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RP is founding member of world’s 1st anti-corruption academy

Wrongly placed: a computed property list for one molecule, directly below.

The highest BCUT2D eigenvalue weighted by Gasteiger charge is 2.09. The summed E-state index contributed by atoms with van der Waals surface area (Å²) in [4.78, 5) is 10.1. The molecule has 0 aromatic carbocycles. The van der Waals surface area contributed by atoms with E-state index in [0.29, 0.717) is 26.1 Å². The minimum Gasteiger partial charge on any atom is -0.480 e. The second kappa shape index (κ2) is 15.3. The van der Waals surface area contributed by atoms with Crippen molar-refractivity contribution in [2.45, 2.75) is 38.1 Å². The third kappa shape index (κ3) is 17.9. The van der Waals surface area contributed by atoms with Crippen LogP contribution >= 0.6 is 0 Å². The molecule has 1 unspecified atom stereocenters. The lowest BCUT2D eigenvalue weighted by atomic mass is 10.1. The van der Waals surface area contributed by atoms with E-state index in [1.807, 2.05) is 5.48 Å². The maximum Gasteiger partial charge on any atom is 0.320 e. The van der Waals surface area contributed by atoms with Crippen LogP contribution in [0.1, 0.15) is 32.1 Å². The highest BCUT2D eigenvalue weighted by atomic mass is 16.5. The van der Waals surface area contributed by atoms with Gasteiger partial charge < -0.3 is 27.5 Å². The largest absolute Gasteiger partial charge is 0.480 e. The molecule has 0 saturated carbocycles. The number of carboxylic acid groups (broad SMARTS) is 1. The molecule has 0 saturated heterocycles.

Despite its poor performance in corruption polls, the Philippines became one of the founders of the world’s first educational institution dedicated to fighting corruption. In a release posted on its website, the Department of Foreign Affairs (DFA) said the Philippine Ambassador to Austria and to the International Organizations in Vienna, Lourdes Yparraguirre, signed the agreement to establish the International Anti-Corruption Academy (IACA) on September 2. Based in Laxenburg in Vienna, the International Anti-Corruption Academy is the world's first educational institution that will have programs aimed at eradicating corruption. According to the DFA, the academy will train policymakers in governments, the private sector and civil society, as well as professionals such as judges, investigators, prosecutors, police officers, regulators and members of the academe from all over the world. The academy will offer tailor-made programs, including courses for practitioners from developing countries. “Students will be able to pursue academic degrees while exchanging ideas and networking on campus," the release stated. The academy was launched in Vienna the following day. Apart from launching of the academy, at least 30 ministers and about 1,000 participants from 90 countries participated in a two-day conference with the theme "From vision to reality: A new and holistic approach to fighting corruption" on September 2-3. United Nations Secretary-General Ban Ki-moon addressed the conference and also inaugurated the IACA, the DFA said. Ban said the launch of the academy is a milestone in the efforts of the international community to fight corruption. Yparraguirre's statement during the High-Level Segment meanwhile reiterated the Philippines' strong commitment to the global fight against corruption. "For our newly elected President, Benigno Aquino III, ending corruption and reducing poverty are the most urgent priorities of his administration. With an active civil society, we are fighting corruption as an indispensable part of our quest to achieve meaningful growth and progress," she said. Yparraguirre likewise highlighted several anti-corruption initiatives undertaken by the government and non-government organizations, including the eradication of the culture of corruption through individual character development, and strengthening of institutions to nurture good governance practices within government. Despite its efforts, the Philippines continues to score poorly in various corruption indices. The Hong Kong-based Political and Economic Risk Consultancy Ltd. ranked the Philippines as Asia Pacific’s fourth most corrupt economy in 2010, two notches higher than its position in 2009 at sixth. Transparency International’s Corruption Perceptions Index meanwhile identified the country as the 39th most corrupt country among 180 countries in the world, as perceived by expert sources.—Jerrie M. Abella/JV, GMANews.TV
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